Fall is Winter’s head’s up.
Well, the brass monkey hasn’t shed his little coconuts yet, but we know cold weather is coming. Because it’s been a slow news week, we’re going to make this one of those "public services announcements" cautioning you to do what we all know to do, but the heat of summer causes amnesia. That’s why we have Fall, to give us a head’s up for Winter.
Some houses and ranches in the county don’t need much cold weather help. They were built right, or have been corrected over the years.
A lot of places, though, have pipes that are susceptible when the temperature drops to below 10 degrees, which it will. Electricity is the chosen way of dealing with such pipes, provided the power doesn’t go out (NV Energy customers, good luck on that*). Heat tape is safe and expensive; a light bulb is dangerous but cheap. Whichever method you use, remember you’re dealing with electricity, water, and dirt. Make sure your system is properly equipped with a GFRI circuit, and be sure all outlets are properly grounded. Light bulbs can start fires, so only use a bulb enclosed in a cage, like a trouble light. Always keep flammables away.
The tried and true method of preventing pipes from freezing is to leave a faucet dripping when the weather is cold. If you run on a pump, as many people in the county do, you likely require electricity. In addition, don’t forget that most faucets operate on pressure which increases when the pump has just shut off, and is at its lowest pressure just before the pump comes on. If you set the faucet drip when the pump has just shut off, the drip may stop when the pressure drops, and the pipes might freeze.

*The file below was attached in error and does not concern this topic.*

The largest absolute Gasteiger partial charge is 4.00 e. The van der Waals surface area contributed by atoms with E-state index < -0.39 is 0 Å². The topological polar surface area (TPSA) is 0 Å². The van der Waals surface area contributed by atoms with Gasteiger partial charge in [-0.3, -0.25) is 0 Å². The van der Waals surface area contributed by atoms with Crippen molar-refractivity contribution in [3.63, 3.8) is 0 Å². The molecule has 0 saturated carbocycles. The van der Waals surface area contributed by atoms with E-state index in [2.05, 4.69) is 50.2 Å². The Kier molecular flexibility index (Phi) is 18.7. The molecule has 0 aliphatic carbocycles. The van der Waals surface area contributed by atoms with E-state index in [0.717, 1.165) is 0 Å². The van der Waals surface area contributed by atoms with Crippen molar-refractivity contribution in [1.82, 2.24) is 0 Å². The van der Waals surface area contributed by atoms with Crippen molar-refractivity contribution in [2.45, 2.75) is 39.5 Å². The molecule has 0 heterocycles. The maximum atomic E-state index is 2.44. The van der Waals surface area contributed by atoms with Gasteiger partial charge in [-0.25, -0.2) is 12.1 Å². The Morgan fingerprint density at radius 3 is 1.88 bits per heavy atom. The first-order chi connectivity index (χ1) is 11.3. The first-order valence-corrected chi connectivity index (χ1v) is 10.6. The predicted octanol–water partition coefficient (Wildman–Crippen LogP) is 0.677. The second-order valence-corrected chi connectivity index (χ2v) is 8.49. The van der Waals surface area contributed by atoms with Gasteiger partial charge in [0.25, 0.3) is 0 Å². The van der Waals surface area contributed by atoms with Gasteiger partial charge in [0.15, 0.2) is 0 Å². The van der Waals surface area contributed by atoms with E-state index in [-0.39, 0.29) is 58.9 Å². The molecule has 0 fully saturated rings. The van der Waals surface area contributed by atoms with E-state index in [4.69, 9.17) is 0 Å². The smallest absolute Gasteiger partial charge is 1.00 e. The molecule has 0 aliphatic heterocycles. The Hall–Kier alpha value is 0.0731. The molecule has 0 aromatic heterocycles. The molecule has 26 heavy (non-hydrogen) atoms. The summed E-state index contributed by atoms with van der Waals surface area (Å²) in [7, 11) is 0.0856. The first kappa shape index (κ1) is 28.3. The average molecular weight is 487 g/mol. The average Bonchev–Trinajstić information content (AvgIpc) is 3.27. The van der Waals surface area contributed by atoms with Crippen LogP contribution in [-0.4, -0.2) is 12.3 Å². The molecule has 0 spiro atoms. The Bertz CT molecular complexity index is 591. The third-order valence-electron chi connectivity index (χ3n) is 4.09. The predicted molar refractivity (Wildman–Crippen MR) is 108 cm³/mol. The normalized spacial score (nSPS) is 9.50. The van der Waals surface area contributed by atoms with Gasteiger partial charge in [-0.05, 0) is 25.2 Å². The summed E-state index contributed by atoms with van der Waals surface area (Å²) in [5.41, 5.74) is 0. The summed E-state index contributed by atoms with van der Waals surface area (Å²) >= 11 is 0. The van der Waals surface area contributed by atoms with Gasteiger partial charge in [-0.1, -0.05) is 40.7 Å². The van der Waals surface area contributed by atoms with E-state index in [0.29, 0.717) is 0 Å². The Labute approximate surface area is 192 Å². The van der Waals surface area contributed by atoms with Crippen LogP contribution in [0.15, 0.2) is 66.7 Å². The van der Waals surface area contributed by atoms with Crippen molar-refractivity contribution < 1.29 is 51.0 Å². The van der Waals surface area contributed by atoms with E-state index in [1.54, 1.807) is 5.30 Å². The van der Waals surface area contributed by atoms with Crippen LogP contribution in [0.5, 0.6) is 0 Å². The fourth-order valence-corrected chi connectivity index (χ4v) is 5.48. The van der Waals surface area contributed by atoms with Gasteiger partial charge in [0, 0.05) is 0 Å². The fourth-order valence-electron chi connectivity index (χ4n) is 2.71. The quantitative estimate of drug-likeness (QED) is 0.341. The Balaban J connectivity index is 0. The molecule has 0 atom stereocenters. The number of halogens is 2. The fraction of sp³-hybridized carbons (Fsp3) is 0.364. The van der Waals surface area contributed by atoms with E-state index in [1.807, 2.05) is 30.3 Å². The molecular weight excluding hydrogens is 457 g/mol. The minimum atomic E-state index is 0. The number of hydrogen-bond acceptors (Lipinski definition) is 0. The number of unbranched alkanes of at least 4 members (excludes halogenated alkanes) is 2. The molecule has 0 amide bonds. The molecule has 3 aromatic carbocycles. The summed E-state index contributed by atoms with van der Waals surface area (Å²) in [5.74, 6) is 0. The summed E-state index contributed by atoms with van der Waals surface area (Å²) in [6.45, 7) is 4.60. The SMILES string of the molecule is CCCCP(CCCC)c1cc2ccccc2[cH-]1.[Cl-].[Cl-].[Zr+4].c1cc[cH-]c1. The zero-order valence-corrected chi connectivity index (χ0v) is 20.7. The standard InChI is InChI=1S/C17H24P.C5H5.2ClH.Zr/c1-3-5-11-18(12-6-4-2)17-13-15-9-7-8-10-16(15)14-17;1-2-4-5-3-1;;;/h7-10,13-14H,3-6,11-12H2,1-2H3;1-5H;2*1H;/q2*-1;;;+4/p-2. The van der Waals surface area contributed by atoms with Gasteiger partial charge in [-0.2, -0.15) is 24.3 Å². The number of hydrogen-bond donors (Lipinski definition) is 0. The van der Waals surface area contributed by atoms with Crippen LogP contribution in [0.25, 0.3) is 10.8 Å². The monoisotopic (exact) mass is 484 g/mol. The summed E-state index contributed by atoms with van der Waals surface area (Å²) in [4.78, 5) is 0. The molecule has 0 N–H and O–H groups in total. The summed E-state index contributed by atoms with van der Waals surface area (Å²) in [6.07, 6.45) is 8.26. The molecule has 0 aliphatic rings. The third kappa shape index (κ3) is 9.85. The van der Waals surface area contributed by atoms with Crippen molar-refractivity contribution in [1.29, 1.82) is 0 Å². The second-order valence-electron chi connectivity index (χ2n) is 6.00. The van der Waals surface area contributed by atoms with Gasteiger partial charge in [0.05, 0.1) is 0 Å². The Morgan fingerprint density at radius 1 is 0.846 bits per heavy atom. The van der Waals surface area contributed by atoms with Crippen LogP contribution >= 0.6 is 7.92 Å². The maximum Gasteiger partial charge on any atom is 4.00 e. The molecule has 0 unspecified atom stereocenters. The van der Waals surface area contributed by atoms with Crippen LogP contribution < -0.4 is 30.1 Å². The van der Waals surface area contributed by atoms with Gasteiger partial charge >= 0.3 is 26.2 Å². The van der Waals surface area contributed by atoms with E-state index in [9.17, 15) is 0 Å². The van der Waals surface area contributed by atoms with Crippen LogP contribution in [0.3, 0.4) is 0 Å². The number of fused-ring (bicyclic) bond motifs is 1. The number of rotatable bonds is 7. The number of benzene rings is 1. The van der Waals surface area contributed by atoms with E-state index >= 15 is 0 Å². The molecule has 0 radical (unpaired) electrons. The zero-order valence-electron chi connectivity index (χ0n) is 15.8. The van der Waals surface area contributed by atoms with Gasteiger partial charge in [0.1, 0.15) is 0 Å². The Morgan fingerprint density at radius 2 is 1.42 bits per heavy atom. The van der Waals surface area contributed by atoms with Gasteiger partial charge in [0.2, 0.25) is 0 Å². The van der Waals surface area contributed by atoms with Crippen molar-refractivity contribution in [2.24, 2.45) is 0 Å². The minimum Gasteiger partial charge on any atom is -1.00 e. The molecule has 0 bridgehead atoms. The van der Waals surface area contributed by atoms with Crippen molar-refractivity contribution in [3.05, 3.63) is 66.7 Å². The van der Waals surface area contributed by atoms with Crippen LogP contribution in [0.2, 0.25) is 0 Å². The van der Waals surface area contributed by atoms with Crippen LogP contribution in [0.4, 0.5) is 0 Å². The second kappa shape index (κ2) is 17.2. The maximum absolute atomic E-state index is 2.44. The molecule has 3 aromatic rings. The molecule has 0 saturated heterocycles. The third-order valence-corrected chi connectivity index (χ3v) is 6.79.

Don’t forget your vehicles. The anti-freeze quality of the coolant should be checked. Typically, the vehicle owner will go out into the garage or tool drawer to find the anti-freeze tester, which is usually a rubber bulb attached to a glass barrel with a chart inside. When the anti-freeze is drawn up, the indicator floats to a temperature reading on the chart. The typical vehicle owner won’t be able to find the anti-freeze tester, and will purchase a new one for a few bucks to check the anti-freeze, which is usually fine. Putting the new tester away, the typical vehicle owner will find the old tester, perhaps several.
Don’t forget pets and livestock. Outside animals will need fresh water even in winter. Tank heaters are available, but owners of dogs and cats might find it easiest to let the animal in to drink and warm up. If you won’t be home sometimes, you can install a "doggy" or "sneak thief" door to allow access in cold weather.
Finally, don’t forget to think of the brass monkey. If the forecast calls for 10 degrees or below, consider buying him an athletic supporter.
Another preventable Brass Monkey injury.
*To head off a law suit from NV Energy, it is not the Prospect’s prognosis that NV Energy California customers might be at somewhat greater risk for outage, but that of the local electrical power grid experts.